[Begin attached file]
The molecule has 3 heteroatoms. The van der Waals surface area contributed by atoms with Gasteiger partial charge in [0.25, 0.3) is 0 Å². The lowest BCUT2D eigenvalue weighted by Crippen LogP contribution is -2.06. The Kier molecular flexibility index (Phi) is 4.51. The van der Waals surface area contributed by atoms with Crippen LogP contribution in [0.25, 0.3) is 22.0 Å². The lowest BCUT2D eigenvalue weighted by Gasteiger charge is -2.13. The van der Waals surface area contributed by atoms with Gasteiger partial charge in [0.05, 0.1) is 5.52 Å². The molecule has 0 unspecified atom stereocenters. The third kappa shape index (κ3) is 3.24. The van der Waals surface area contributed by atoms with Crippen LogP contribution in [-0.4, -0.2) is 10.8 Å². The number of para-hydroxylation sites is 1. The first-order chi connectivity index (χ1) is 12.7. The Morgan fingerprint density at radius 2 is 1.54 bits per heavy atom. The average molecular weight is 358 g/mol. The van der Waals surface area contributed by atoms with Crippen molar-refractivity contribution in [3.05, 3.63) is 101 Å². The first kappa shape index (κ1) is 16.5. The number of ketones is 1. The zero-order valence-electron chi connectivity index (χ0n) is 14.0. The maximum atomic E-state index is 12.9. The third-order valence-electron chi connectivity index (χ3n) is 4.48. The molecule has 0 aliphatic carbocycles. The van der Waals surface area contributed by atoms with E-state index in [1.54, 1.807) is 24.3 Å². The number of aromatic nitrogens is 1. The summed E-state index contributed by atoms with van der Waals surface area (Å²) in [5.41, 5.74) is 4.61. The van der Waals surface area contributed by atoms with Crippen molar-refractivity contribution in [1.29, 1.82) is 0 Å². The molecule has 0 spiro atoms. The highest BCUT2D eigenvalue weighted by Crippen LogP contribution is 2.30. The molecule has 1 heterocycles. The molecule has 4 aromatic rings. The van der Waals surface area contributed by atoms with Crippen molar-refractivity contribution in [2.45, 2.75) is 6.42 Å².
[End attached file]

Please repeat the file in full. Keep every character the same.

The molecule has 3 heteroatoms. The van der Waals surface area contributed by atoms with Gasteiger partial charge in [0.25, 0.3) is 0 Å². The lowest BCUT2D eigenvalue weighted by Crippen LogP contribution is -2.06. The Kier molecular flexibility index (Phi) is 4.51. The van der Waals surface area contributed by atoms with Crippen LogP contribution in [0.25, 0.3) is 22.0 Å². The lowest BCUT2D eigenvalue weighted by Gasteiger charge is -2.13. The van der Waals surface area contributed by atoms with Gasteiger partial charge in [0.05, 0.1) is 5.52 Å². The molecule has 0 unspecified atom stereocenters. The third kappa shape index (κ3) is 3.24. The van der Waals surface area contributed by atoms with Crippen LogP contribution in [-0.4, -0.2) is 10.8 Å². The number of para-hydroxylation sites is 1. The first-order chi connectivity index (χ1) is 12.7. The Morgan fingerprint density at radius 2 is 1.54 bits per heavy atom. The average molecular weight is 358 g/mol. The van der Waals surface area contributed by atoms with Crippen molar-refractivity contribution in [3.05, 3.63) is 101 Å². The first kappa shape index (κ1) is 16.5. The number of ketones is 1. The zero-order valence-electron chi connectivity index (χ0n) is 14.0. The maximum atomic E-state index is 12.9. The third-order valence-electron chi connectivity index (χ3n) is 4.48. The molecule has 0 aliphatic carbocycles. The van der Waals surface area contributed by atoms with E-state index in [1.54, 1.807) is 24.3 Å². The number of aromatic nitrogens is 1. The summed E-state index contributed by atoms with van der Waals surface area (Å²) in [5.41, 5.74) is 4.61. The van der Waals surface area contributed by atoms with Crippen molar-refractivity contribution in [1.29, 1.82) is 0 Å². The molecule has 0 spiro atoms. The highest BCUT2D eigenvalue weighted by Crippen LogP contribution is 2.30. The molecule has 1 heterocycles. The molecule has 4 aromatic rings. The van der Waals surface area contributed by atoms with Crippen molar-refractivity contribution in [2.45, 2.75) is 6.42 Å².